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2016 Georgia Appellate Case Review

This page discusses some of the most significant cases issued by the Georgia Court of Appeals and Georgia Supreme Court in 2016. The cases discussed here are organized by the primary subject matter for which they are notable: Evidence, Venue, Uninsured Motorist Coverage, Immunity/Governmental Torts, Attorney Advertising, Civil Practice/Trials, and Animal Law. Cases from 2016 are identified in bold and include the date of decision.


Hernandez v. State, 299 Ga. 796 (October 17, 2016): Although the Evidence Code allows for witnesses to be questioned by the judge, O.C.G.A. § 24-6-614, it does not provide for questioning by the jury. Nevertheless, pre-2013 case law allowed for a judge to examine witnesses based on questions submitted by jurors. In Hernandez, the Supreme Court reiterated that, so long as the questions are not otherwise objectionable, this procedure remains viable under the revised Evidence Code.

Glispie v. State, 300 Ga. 128 (November 7, 2016): The Supreme Court ruled that outgoing text messages from a defendant's phone were not hearsay because they were party admissions under O.C.G.A. § 24-8-801(d). But incoming messages were hearsay, and therefore subject to a hearsay analysis. Nevertheless, the court held that any error in admission of the incoming messages was harmless, given the incriminating nature of the outgoing messages sent by the defendant that were correctly admitted. It should be noted, however, that the Court of Appeals, addressing a similar situation where the state sought to introduce a telephone recording that included the defendant's statements as well as the other caller's, recently held that the other caller's statements were not hearsay, because they were not offered to prove the truth of the matter asserted, but rather to provide context to the defendant's statements. Jones v. State, 339 Ga. App. 95 (October 13, 2016).

Evans-Glodowski v. State, 335 Ga. App. 484 (January 14, 2016): O.C.G.A. § 24-4-406 provides for the admission of evidence of habit (or, in the case of an organization, a “routine practice”):

Evidence of the habit of a person or of the routine practice of an organization, whether corroborated or not and regardless of the presence of eyewitnesses, is relevant to prove that the conduct of the person or organization on a particular occasion was in conformity with such habit or routine practice.

In the first case to address this rule under the 2013 Evidence Code, the Court of Appeals considered whether evidence that the defendant had successfully negotiated a road curve in the past constituted a “habit” that the driver could introduce in her defense. The Court of Appeals followed the “narrow” interpretation of the corresponding Federal Rule of Evidence, as discussed by the Eleventh Circuit:

Character and habit are close akin. Character is a generalized description of one's disposition, or one's disposition in respect to a general trait, such as honesty, temperance, or peacefulness. “Habit,” in modern usage, both lay and psychological, is more specific. It describes one's regular response to a repeated specific situation. If we speak of character for care, we think of the person's tendency to act prudently in all the varying situations of life, in business, in family life, in handling automobiles, and in walking across the street. A habit, on the other hand, is the person's regular practice of meeting a particular kind of situation with a specific type of conduct, such as the habit of going down a particular stairway two stairs at a time, or giving the hand signal for a left turn, or of alighting from railway cars while they are moving. The doing of the habitual acts may become semi-automatic.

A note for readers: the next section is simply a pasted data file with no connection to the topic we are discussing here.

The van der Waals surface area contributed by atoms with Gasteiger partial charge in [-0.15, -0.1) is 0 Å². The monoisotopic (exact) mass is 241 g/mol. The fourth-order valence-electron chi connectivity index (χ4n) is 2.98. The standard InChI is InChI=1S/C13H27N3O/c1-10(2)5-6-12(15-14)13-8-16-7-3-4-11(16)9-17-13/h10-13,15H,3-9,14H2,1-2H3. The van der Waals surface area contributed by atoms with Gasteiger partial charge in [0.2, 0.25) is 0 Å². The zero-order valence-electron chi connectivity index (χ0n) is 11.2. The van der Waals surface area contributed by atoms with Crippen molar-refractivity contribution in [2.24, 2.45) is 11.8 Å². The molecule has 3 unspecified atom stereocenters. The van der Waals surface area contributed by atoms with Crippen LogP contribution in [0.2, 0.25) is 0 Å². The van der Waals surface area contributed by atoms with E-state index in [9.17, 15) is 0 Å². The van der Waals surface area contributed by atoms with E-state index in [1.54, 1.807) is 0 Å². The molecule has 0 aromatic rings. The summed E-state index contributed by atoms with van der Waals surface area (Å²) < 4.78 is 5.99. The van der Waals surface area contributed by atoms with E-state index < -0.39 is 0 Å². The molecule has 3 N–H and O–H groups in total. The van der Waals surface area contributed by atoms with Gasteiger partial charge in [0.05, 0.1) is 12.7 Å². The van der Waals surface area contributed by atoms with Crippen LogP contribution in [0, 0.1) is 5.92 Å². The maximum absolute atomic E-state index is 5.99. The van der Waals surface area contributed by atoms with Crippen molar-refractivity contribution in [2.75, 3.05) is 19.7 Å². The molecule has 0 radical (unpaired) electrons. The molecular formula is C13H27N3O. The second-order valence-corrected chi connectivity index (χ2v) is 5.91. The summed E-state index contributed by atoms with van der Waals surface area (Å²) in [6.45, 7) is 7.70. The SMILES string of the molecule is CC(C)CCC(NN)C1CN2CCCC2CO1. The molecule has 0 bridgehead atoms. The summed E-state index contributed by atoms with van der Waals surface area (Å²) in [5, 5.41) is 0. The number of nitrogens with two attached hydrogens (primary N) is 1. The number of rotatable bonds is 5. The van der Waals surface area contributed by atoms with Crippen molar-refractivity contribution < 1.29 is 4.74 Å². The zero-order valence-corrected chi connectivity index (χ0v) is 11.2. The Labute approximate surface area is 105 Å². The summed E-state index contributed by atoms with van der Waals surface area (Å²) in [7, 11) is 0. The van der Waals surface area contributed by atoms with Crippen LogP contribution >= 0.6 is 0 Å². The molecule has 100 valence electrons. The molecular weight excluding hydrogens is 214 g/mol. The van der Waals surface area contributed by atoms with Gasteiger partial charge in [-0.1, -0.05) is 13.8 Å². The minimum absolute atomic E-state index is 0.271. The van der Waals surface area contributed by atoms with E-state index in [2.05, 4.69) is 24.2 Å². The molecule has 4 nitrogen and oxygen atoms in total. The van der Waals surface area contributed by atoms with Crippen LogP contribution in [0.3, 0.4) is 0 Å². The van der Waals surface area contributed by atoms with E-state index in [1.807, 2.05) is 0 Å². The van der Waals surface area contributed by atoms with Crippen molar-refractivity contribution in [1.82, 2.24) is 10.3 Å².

Loughan v. Firestone Tire & Rubber Co., 749 F.2d 1519, 1524 (11th Cir.1985) (citations and punctuation omitted). Finding that a party's driving behavior on other occasions, which necessarily involved numerous variables of speed, road conditions, etc., the court found that the defendant's past behavior did not rise to the “semi-automatic” nature required for admission of habit evidence.

Hood v. State, 299 Ga. 95 (May 23, 2016): Cases under the pre-2013 Evidence Code made clear that extrinsic evidence of prior inconsistent statements could not be introduced if the matter was irrelevant or collateral to the subject matter of the case. See Wynn v. State, 272 Ga. 861 (2000). The Supreme Court confirmed that this rule continues to apply under O.C.G.A. § 24-6-613(b), following federal authorities, but nevertheless held that, even if the excluded extrinsic evidence (which the defendant sought to introduce) was material and not collateral, the exclusion was harmless error.

Blake v. KES, Inc., 336 Ga. App. 43 (March 2, 2016): O.C.G.A. § 24-7-702 governs testimony of expert witnesses generally, and subsection (c) addresses such testimony in professional malpractice cases. Despite the plain language of the statute limiting this subsection's application to professional malpractice matters, some trial courts have applied it more expansively. In Blake, the Court of Appeals affirmed that the requirements of the subsection are limited to cases asserting claims for professional malpractice and do not apply to cases alleging simple negligence, even if the claims touch on issues involving medical care. The Court of Appeals reiterated that not all injuries occurring in hospitals, nursing homes, or other health care facilities are the result of professional negligence, and held that, since the plaintiffs' claims raised issues of simple negligence rather than professional negligence, O.C.G.A. § 24-7-702(c) was inapplicable and did not bar the expert's testimony.